Geoff Rodkey

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We’re pleased to welcome author Geoff Rodkey to our booth at ALA Midwinter. He’ll be signing copies of his book, Stuck in the Stone Age, which includes tools to help kids write their own fun stories, at Booth #1803. We asked Rodkey about his book, what’s next for him, and how libraries have changed his life.


What was the most rewarding aspect of writing Stuck in the Stone Age?


Writing a whole novel from an 11-year-old’s six-sentence idea was a fun challenge, and working with the Story Pirates—who’ve been bringing kids’ creative writing to life in Title 1 and other schools for over 15 years—was a real treat. But the most rewarding part was helping put together the Story Creation Zone at the back of the book, which gives aspiring school-age writers a set of simple, fun tools to help them turn their ideas into complete stories. If I’d come across a book like this when I was in sixth grade, it would’ve blown my mind.




What kinds of special creative tips and tools are available in the Stuck in the Stone Age Story Creation Zone to help kids write their own stories?


The core of the Story Creation Zone is a step-by-step guide that breaks down story structure into bite-sized pieces: Who’s your main character? What problem are they facing? Who (or what) is standing in their way? By tackling one piece at a time, kids can build a complete story in just a few steps. There’s also a ton of other useful info, ranging from writing tips that help kids make their stories more colorful to broader overviews of topics like genre and setting. It’s a great resource for any kid (or even adult) who’s interested in creative writing.





How have the debates behind We’re Not from Here affected you personally? When did you know you were ready to write it?


We’re Not from Here is a fish-out-of-water story about a family of human refugees who move to an alien planet and try to assimilate into a society whose leaders are highly suspicious of them simply because they’re humans. It was inspired by my doing school visits in the Midwest in 2015 and encountering Muslim kids at a moment when Islamist terror attacks were headline news—I wanted to write a story that would speak equally to both the innocent kids who are stuck in that situation and the classmates who might be frightened or suspicious of them based on their religious background. While I’ve felt like a fish out of water in many contexts in my life, I’ve never personally faced that kind of group-level suspicion, so I don’t know if I ever got to the point where I was “ready” to write the book…which is probably why I wound up discarding at least two novels’ worth of material to get to the final version. This was a tough book to write.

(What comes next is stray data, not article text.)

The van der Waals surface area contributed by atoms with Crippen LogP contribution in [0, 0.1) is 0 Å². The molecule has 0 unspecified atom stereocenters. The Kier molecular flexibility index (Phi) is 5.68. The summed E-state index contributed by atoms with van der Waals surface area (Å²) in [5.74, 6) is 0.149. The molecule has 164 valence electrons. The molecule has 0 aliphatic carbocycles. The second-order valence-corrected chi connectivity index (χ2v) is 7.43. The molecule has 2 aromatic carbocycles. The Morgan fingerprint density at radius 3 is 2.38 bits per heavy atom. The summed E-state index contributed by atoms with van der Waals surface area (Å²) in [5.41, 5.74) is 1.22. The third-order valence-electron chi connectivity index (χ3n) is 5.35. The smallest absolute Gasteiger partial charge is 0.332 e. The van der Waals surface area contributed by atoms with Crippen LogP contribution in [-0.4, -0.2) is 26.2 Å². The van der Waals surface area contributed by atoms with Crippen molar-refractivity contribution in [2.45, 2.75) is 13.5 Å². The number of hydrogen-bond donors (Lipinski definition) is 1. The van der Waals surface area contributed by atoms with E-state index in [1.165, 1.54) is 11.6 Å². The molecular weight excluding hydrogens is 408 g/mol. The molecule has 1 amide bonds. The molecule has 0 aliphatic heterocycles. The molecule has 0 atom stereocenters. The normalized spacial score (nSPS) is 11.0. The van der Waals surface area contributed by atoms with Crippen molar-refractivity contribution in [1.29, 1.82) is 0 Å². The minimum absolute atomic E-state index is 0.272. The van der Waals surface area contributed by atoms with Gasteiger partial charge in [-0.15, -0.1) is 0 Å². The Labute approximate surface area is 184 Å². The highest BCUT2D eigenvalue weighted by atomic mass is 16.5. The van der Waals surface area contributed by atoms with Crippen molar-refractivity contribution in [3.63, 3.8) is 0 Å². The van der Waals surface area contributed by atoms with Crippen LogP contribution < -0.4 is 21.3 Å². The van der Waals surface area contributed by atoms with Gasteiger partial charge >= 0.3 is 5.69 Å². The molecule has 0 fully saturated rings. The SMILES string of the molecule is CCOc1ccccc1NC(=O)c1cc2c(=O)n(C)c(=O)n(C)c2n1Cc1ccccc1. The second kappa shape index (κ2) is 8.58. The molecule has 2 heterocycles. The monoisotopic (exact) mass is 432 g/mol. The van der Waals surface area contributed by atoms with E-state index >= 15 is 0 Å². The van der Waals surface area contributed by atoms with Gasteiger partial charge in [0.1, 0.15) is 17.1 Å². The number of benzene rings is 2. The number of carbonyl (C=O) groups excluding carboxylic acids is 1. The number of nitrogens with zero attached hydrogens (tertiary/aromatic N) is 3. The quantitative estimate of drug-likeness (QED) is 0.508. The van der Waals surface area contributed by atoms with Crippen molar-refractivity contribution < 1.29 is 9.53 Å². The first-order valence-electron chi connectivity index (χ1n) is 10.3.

If extraterrestrials visited our planet, what do you hope they would say?


If they visit and don’t annihilate or enslave us, that probably means they’re not just more technologically advanced, but also more socially evolved than we are. In which case, I’d hope they have some good advice about how to manage our new digital age technologies so we can enjoy the benefits of things like smartphones and social media without all of the attendant pathologies.





How have libraries changed your life?


Libraries have been incredibly important to me at multiple life stages. I grew up in a town that wasn’t big enough to support a bookstore, but we had a beautiful old Carnegie-built public library, and it was my primary source of books as a kid. I can still remember the look and feel of all those Beverly Cleary hardcovers I burned through in the basement children’s section. As a teenager, I wrote a lot about current events for my school newspaper, and at a time when there was no Internet, the periodicals room on the second floor was invaluable for research—I spent hours at a time up there, reading through back issues of old national magazines. Now I’m lucky enough to live within walking distance of multiple bookstores, but I still get the majority of my books from the New York Public Library. The hold shelf is like magic—I go on the NYPL web site, click on a book, and a few days later, it miraculously appears on a shelf at my local branch. I’m beyond grateful for that.